(Originally posted 8/20/10)
The kids really need to be able to trust each other in our rooms. Getting to know each other really makes that easier when that process is guided by a trusted, caring and thoughtful teacher. Again…as in most of what we do, it’s not WHAT we do, but HOW we do it that makes the difference. Letting other kids “in” to their world creates an enormous minefield for many students…and some will not just balk, they will just shut down completely.Some thoughts…after reading these, knowing many of you and having worked very hard at this in my own room for long time….
a) The teacher needs to model EVERYTHING. We cannot take for granted that kids know how to get to know other people. The fact is ….they have little experience in this..very little. What do we need to model?
* the appropriate kind of information to share (short, detailed, but nothing that will make other people uncomfortable to know!!)
* the appropriate way to share it (w/o innuendos, sarcasm, self-deprecation)
*when to share it (in an activity or in order to connect w/someone else)
*how to listen w/caring and genuine interest when other people share
*how to respond to other people when they share
*how NOT to gossip about what has been shared (it may seem advantageous to share tidbits about students with other classes but it’s a trust-buster…)
*how to gently step in when the sharing is going the wrong direction
*how to ‘hook into” the information/feelings that have been shared so that it becomes part of the relationship within the class.The other thing that I think is really important here goes back to a post that Ben put up a few days ago. Students need to believe that it is safe enough in your room to create a “Spanish class” Persona in order to participate. Not all kids need one. Some kids wear one around every day.
Some kids are naturally too “transparent” to even know what one is. But you will have at least one, and probably several students, in each class that will need some support in making this happen.
A student who is struggling w/his or her sexual identity or preferences will be very cautious about sharing anything. These students have learned that the slightest reveal can set off feelings in themselves, or reactions in others that are hard to deal with.
A student who is dealing with being the object of abuse: emotional, verbal, physical, or sexual has been “trained” for a long time to not reveal, anything.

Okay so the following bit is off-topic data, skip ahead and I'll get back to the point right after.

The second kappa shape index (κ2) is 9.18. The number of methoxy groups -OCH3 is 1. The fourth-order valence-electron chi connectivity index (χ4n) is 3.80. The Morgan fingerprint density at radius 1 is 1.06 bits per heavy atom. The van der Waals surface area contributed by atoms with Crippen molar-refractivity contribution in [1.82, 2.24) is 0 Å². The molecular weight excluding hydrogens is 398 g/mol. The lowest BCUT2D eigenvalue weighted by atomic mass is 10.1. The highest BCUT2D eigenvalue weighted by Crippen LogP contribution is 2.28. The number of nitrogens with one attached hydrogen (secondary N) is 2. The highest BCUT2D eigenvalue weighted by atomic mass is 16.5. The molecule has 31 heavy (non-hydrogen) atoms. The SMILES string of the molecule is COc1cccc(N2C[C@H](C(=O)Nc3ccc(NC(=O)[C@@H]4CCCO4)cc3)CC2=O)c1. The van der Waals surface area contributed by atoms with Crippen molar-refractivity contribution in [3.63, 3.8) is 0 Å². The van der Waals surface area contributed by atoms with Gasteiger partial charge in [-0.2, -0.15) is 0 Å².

A shy student may be totally overwhelmed by receiving that much attention, even for a few minutes.
A new student, very aware of how quickly first impressions can carve out a social existence, may need to welcomed with great love and care.
A student with a “I don’t give a crap” persona (which of course we know is usually hiding a “I care too much or I can’t afford to care” attitude) needs to be given the leeway to share without totally surrendering that carefully crafted “I don’t give a crap” masterpiece.
I’ll be honest…I teach in a district where everyone “knows” everyone (at least they think that they do). It’s a fishbowl kind of a world and attitudes are set pretty early on. Every year, but particularly senior year, I begin the year with a clearly-stated goal of each student working with, accepting and hopefully getting to know the other kids in the class (not liking, this is not required)
I work, every day, in every activity, in every interaction towards this goal. And there are some groups that fight me all the way to the end because their need to control their world is so strong.Don’t give up. Every moment is another opportunity to build those bridges. If no one crosses them, so be it. Not only did you give them the opportunity to cross bridges, you gave them the opportunity to see them being built.
There will come a time in their lives when they need to build a bridge. It may not come in the time that you have them in class….in fact, it probably won’t. Just as our students “unconsciously” learn language, they “unconsciously” remember the doors you have opened and the bridges that you have built in front of them. If the need is strong enough, and other factors fall into place, every single thing that you did in class will have made a difference.
The easiest thing to do when trying to get a class to bond…is to try to get a class to bond. No can do. So when it doesn’t happen the way, or in the time frame, that you would like, try not to take it personally. It’s not about you. It’s about a bigger picture. Our job as teachers rarely allows us to step back and see the piece created. It is our job to get in there with the brush and to keep painting…hue after hue, layer by layer….so that the piece will indeed exist.
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